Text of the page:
Evelyn and I had carved out a few days for camping in Killens Pond State Park, a Delaware park not far from our home, from Aug. 30 – Sept. 3.
We arrived in good order, and I backed the RV into site #B-4. We got out and were welcomed by the unmistakable stench of — how can I put this delicately? — dog poo. Whether it actually was dog poo we’ll never know, because we did not see a “pile.” Rather, there was a patch of what apparently had been something liquid on the ground next to our picnic table and that had attracted literally hundreds of swarming flies, ecstatic at having found such a treasure.
A park host, Butch, was there, busily “policing” the site, picking up scraps of paper and other trash. He volunteered that the occupants of the site immediately before us were “nasty.” When we had asked him about the odor (before we found the fly-infested patch on the ground) he said he didn’t know where it was coming from, but that it was all over the park. He left with his bag of trash. Finding the patch on the ground solved that mystery.
I walked over to the host site where I thought Butch said he lived, but another fellow, George, answered the door (turned out that there were actually about five host sites in that same loop). I explained our predicament, and George immediately drove his golf cart to our site, shovel and bucket in hand. He scraped the patch from the ground and, as soon as he went away, so did the odor and the flies.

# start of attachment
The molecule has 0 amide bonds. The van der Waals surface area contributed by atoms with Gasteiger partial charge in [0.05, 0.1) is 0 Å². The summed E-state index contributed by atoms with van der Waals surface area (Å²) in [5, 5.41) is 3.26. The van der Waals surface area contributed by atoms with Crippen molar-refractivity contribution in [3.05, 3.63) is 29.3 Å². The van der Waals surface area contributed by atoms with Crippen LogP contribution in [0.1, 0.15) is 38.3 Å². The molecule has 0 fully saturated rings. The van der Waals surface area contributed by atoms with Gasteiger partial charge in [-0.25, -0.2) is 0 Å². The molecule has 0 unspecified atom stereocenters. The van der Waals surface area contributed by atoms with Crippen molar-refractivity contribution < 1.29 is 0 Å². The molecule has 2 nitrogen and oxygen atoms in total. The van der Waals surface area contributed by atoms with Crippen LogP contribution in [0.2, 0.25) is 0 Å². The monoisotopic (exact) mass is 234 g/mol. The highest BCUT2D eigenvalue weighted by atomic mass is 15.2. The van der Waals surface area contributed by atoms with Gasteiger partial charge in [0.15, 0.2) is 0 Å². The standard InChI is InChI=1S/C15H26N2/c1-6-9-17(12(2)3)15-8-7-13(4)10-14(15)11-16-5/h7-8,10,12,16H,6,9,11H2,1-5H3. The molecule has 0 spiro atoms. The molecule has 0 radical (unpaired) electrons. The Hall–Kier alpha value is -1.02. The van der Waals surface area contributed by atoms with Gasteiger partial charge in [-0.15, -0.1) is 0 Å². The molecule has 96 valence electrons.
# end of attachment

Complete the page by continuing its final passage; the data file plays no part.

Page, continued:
However, our scents-abilities were about to be assaulted from another direction, this time our neighbors in B-3 (the only other occupied site in our entire loop, by the way). Their Class-A RV was an older model that obviously had seen better days. I was to learn later from its owner, Mark, that he had bought it with the idea of restoring it. However, we had a more immediate concern: the smell of propane wafting into our site from his. Not only did it make us nervous wondering if we were all going to be blown to Kingdom come, but Evelyn is severely sensitive to petroleum fumes, which give her migraines.
She asked someone at that site (Mark was there with his wife and kids) about it, and the wife apologized, explaining (I think this is how it went) that they had swapped out tanks and neglected to turn off the one they thought was empty. So much for the second scent.
We were still at the campground when our own RV developed an odor we had not encountered before. The closest I can come to describing it is to say that it reminded me of the smell of hot rubber, although that’s not exactly it either. As I checked out several areas of the RV, it seemed to be strongest right at the side door where the 12-volt batteries are housed under the steps. Could they be overheating? I didn’t know, and still don’t. The smell is still there, so we’ll ask the service department where we have our work done to check it out.
Another possibility could be the black water holding tank. When I checked the levels of each of the holding tanks after we got home, the black water tank registered half full, which I don’t understand since I spent a good amount of time at the dump station making sure that the tank was thoroughly cleaned out.
So that’s the story of our week that made scents, two of which were solved, and one of which still needs an answer. Maybe one of these days, we’ll take a trip where everything goes perfectly. It’s a goal we still hold before us.